There is no country, however abject its inhabitants may appear, where the most daring and ambitious can venture to usurp the supreme power without first obtaining a hold on public opinion.
Continuing Nadir Shah Captures Delhi,
our selection from History of Persia by Sir John Malcolm published in 1815. For works benefiting from the latest research see the “More information” section at the bottom of these pages. The selection is presented in eleven easy 5 minute installments.
Previously in Nadir Shah Captures Delhi.
The armies of the Turks occupied some of the finest parts of the province of Iraq and all Azerbaijan. Nadir marched against them as soon as his troops were refreshed from the fatigues they had endured in the pursuit of the Afghans. He encountered the united force of two Turkish pachas on the plains of Hamadan, overthrew them, and made himself master, not only of the city, but of all the country in its vicinity. He hastened to Azerbaijan, where the same success attended him. Tabriz, Ardabil, and all the principal cities of that quarter had surrendered; and the conqueror was preparing to besiege Erivan, the capital of Armenia, when he received from his brother, whom he had left in the government of Khorasan, an account of an alarming rebellion of the Afghans of that province. He hastened to its relief; and his success against the rebels was completed by the reduction of the fortresses of Furrah and Herat. An event occurred, during the siege of the latter city, which marked the barbarous character of this war. Nadir had obtained a victory over a large division of the Afghan force, and resolved to celebrate it with a splendid feast. Among other guests were several prisoners of high rank. During the festivities the heads of three hundred Afghans, who had been slain in the action, were held up on the tops of spears. “At this sight,” says the flattering historian of Nadir, “the chiefs of our enemies fixed their eyes upon the ground, and never dared to raise them again, notwithstanding the extraordinary kindness with which they were treated by their great and generous conqueror!”
While Nadir was employed at the siege of Herat the Persian nobles at Ispahan persuaded the weak Tamasp to place himself at the head of an army and march against the Turks, who were again assembling on the frontier. The reverses which the arms of that nation had sustained in Persia had caused a revolution at Constantinople, where the janizaries had first murdered the vizier, and afterward dethroned Achmet, and placed his nephew, Mahmud, upon the throne. To this Prince Nadir had sent an envoy, demanding that the Turks should evacuate the province of Azerbaijan; and Shah Tamasp had sent another with what a Persian historian indignantly terms “a sweet-scented letter of congratulation” upon his elevation to the throne. Before the result of the mission sent by Nadir could be known, Tamasp had marched to besiege Erivan, had retreated from before that fortress, been defeated by a Turkish army, and had lost in one month all that the genius and valor of his general had gained during the preceding season. To render the effects of his weakness complete, the alarmed monarch had agreed to a peace, by which he abandoned the whole of the country beyond the Araxes to the Turks, and ceded five districts of the province of Kirmanshahan to Achmet, the reigning pacha of Bagdad, by whom this treaty was negotiated. The disgrace of this engagement was aggravated by its containing no stipulation for the release of the Persians who had been made prisoners during the war.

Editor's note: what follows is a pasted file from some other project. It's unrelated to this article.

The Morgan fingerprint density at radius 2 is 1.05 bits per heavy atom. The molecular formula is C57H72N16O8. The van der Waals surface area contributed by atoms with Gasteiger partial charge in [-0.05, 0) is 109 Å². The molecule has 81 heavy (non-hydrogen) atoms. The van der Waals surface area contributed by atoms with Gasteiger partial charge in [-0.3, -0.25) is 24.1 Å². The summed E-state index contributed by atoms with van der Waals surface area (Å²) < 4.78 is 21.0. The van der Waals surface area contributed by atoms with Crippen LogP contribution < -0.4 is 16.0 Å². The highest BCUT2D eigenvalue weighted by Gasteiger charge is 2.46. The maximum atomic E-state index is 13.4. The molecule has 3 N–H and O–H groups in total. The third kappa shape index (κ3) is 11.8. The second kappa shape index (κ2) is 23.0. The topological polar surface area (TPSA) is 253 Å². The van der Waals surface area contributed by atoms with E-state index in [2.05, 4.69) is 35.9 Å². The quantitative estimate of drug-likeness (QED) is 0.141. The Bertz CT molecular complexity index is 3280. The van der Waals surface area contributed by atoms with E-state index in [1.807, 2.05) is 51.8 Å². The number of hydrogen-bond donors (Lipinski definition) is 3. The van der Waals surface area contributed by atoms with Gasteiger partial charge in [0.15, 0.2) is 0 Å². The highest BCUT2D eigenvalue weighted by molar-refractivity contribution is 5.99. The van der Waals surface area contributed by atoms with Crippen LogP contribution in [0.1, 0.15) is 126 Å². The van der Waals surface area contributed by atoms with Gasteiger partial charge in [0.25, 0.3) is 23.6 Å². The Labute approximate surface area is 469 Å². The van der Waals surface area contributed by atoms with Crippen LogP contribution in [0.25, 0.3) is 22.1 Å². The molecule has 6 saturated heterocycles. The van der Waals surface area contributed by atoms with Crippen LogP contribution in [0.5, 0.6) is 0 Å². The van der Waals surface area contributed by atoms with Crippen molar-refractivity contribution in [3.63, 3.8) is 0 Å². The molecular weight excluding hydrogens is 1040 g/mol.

The moment that Nadir received accounts of the peace it seems to have occurred to his mind that it afforded an excellent pretext for the consummation of those projects he had so long cherished: but, although bold and impatient, he was compelled to proceed with caution to the extinction of a race of kings to whom obedience had become a habit, and who were at that moment represented by a prince who, though weak and despicable, was endeared to many of his subjects by his misfortunes. His first step was to issue a proclamation, in which he inveighed with bitterness against a treaty which bounded the great empire of Persia by the river Araxes, and left many of the inhabitants of that kingdom prisoners in the hands of cruel enemies. “Such a treaty,” he said, “is contrary to the will of Heaven: and the angels who guard the tomb of the holy Ali call aloud for the deliverance of his followers from the bondage in which they are now held by vile heretics.”
There is no country, however abject its inhabitants may appear, where the most daring and ambitious can venture to usurp the supreme power without first obtaining a hold on public opinion; we cannot have a stronger proof of this fact, as applicable to Persia, than what we find in the conduct of Nadir upon this memorable occasion. Though that chief had revived the military spirit of his country, and roused a nation sunk in sloth and luxury to great and successful exertion, yet neither this success, the imbecility of Shah Tamasp, nor a reliance upon his own fame and strength could induce him to take the last step of usurpation, until he had, by his arts, excited in the minds of his countrymen that complete contempt for the reigning sovereign, and that pride in his glory, which were likely to make his elevation appear more the accomplishment of their wishes than of his ambition.
At the same time that Nadir published the proclamation which has been mentioned, he addressed letters to all the military chiefs of the country. In that to the Governor of Fars, which has been preserved, he informs him of the great success he has had against the Afghans and of the conquest of Herat. He then proceeds to state the astonishment and indignation with which he has learnt the particulars of the treaty concluded with Turkey.
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